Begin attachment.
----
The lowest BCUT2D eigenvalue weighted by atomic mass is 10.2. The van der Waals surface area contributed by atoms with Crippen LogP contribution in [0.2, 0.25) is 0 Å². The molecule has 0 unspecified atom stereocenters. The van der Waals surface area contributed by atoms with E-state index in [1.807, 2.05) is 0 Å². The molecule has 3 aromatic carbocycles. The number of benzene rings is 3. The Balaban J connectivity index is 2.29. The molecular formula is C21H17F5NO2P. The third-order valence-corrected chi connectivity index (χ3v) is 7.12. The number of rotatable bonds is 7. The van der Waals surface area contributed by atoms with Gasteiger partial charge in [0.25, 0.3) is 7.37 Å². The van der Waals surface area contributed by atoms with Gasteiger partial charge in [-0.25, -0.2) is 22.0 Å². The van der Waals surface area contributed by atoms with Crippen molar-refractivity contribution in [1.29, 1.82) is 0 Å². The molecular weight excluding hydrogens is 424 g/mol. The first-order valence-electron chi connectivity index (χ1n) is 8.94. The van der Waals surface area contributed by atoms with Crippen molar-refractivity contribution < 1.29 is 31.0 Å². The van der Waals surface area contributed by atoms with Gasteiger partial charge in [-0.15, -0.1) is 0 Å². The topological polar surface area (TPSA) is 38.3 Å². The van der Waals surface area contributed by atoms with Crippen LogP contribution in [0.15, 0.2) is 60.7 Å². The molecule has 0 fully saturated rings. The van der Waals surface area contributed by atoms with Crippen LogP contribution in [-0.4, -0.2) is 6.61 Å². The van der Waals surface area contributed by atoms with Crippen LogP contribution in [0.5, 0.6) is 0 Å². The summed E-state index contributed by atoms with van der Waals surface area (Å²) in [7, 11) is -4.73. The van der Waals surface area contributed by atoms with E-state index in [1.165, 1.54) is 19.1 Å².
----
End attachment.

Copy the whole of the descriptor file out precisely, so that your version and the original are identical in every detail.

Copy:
The lowest BCUT2D eigenvalue weighted by atomic mass is 10.2. The van der Waals surface area contributed by atoms with Crippen LogP contribution in [0.2, 0.25) is 0 Å². The molecule has 0 unspecified atom stereocenters. The van der Waals surface area contributed by atoms with E-state index in [1.807, 2.05) is 0 Å². The molecule has 3 aromatic carbocycles. The number of benzene rings is 3. The Balaban J connectivity index is 2.29. The molecular formula is C21H17F5NO2P. The third-order valence-corrected chi connectivity index (χ3v) is 7.12. The number of rotatable bonds is 7. The van der Waals surface area contributed by atoms with Gasteiger partial charge in [0.25, 0.3) is 7.37 Å². The van der Waals surface area contributed by atoms with Gasteiger partial charge in [-0.25, -0.2) is 22.0 Å². The van der Waals surface area contributed by atoms with Crippen molar-refractivity contribution in [1.29, 1.82) is 0 Å². The molecular weight excluding hydrogens is 424 g/mol. The first-order valence-electron chi connectivity index (χ1n) is 8.94. The van der Waals surface area contributed by atoms with Crippen molar-refractivity contribution < 1.29 is 31.0 Å². The van der Waals surface area contributed by atoms with Gasteiger partial charge in [-0.15, -0.1) is 0 Å². The topological polar surface area (TPSA) is 38.3 Å². The van der Waals surface area contributed by atoms with Crippen LogP contribution in [0.15, 0.2) is 60.7 Å². The molecule has 0 fully saturated rings. The van der Waals surface area contributed by atoms with Crippen LogP contribution in [-0.4, -0.2) is 6.61 Å². The van der Waals surface area contributed by atoms with Crippen LogP contribution in [0.5, 0.6) is 0 Å². The summed E-state index contributed by atoms with van der Waals surface area (Å²) in [7, 11) is -4.73. The van der Waals surface area contributed by atoms with E-state index in [1.165, 1.54) is 19.1 Å².